Date of Award

1981

Document Type

Dissertation

Degree Name

Doctor of Philosophy (PhD)

Department

Speech Communication

Abstract

This study was designed to find preliminary information concerning differences between oral and written linguistic indices of deception during employment interviews. It was predicted that: (1) oral messages would be characterized by significantly different linguistic indices than written messages, (2) truthful messages would be characterized by significantly different linguistic indices than deceptive messages, (3) male responses would be characterized by significantly different linguistic indices than female responses, and (4) individual question responses would be characterized by significantly different linguistic indices than other individual question responses. 31 male and 42 female students enrolled in undergraduate business and professional communication courses participated in oral and written employment interviews. The transcribed and coded responses were analyzed with the Syntactic Language Computer Analysis Program. The data were analyzed with a four-way analysis of variance with repeated measures and a stepwise multiple discriminant analysis programs. The results from the statistical analysis supported each of the null hypotheses. Deceptive messages were characterized as having significantly more total words, positive existential density, negative authority perception, positive audience perception, defined relational density, and less past time densities than truthful messages. Comparing these results with the mode (oral or written) used and the sex of the interviewee revealed several interesting relationships. Deceptive written responses were characterized by significantly more negative authority perceptions and total words. Deceptive oral responses were characterized by significantly more positive audience perceptions and defined relational densities. The results also suggest that females used more words when writing deceptively, whereas males used more positive audience perceptions when speaking deceptively. The results provide a foundation for further research investigating linguistic indices of deception during employment interviews.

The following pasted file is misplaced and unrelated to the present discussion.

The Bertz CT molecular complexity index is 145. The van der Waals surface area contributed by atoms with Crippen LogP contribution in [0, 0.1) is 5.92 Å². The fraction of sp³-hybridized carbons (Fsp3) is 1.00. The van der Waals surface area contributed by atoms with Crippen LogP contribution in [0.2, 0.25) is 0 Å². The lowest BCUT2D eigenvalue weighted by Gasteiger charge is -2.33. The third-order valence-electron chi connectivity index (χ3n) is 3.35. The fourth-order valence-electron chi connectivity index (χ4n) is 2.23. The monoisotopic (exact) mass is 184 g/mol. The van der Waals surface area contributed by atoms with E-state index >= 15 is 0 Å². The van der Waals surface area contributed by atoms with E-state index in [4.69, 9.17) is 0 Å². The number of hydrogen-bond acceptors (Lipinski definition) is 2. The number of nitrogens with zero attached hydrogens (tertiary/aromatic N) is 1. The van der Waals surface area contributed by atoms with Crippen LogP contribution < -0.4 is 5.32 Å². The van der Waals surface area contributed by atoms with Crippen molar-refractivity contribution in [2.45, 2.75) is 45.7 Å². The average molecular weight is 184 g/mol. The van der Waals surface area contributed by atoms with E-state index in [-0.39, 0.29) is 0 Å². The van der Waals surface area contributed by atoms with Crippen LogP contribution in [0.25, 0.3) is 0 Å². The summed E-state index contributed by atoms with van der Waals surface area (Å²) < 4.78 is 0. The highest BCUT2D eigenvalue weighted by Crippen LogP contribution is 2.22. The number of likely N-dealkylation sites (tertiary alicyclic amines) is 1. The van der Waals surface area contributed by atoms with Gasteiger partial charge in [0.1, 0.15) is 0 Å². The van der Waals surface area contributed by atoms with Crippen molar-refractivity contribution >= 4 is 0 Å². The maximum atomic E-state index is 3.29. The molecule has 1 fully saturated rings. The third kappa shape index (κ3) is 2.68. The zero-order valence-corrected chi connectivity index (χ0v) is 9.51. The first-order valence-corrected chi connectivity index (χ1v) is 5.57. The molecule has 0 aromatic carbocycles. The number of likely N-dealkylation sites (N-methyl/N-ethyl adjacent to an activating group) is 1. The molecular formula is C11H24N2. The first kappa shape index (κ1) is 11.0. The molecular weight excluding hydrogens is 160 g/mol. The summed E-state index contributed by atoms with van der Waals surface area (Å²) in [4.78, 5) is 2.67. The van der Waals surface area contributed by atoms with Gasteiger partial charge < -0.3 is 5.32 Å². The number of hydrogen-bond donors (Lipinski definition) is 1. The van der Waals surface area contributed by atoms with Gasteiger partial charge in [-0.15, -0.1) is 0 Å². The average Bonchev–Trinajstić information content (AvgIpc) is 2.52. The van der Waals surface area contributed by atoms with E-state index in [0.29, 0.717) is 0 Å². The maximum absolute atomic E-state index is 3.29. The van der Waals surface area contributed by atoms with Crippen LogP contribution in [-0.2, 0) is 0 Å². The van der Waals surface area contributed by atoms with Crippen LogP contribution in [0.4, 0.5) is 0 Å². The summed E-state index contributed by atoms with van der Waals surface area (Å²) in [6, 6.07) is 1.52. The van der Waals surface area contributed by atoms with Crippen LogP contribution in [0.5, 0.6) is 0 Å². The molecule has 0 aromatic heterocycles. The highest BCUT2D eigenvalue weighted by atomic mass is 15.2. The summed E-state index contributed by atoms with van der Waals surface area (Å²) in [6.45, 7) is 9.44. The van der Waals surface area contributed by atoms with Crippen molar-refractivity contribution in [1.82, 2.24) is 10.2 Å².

Pages

128

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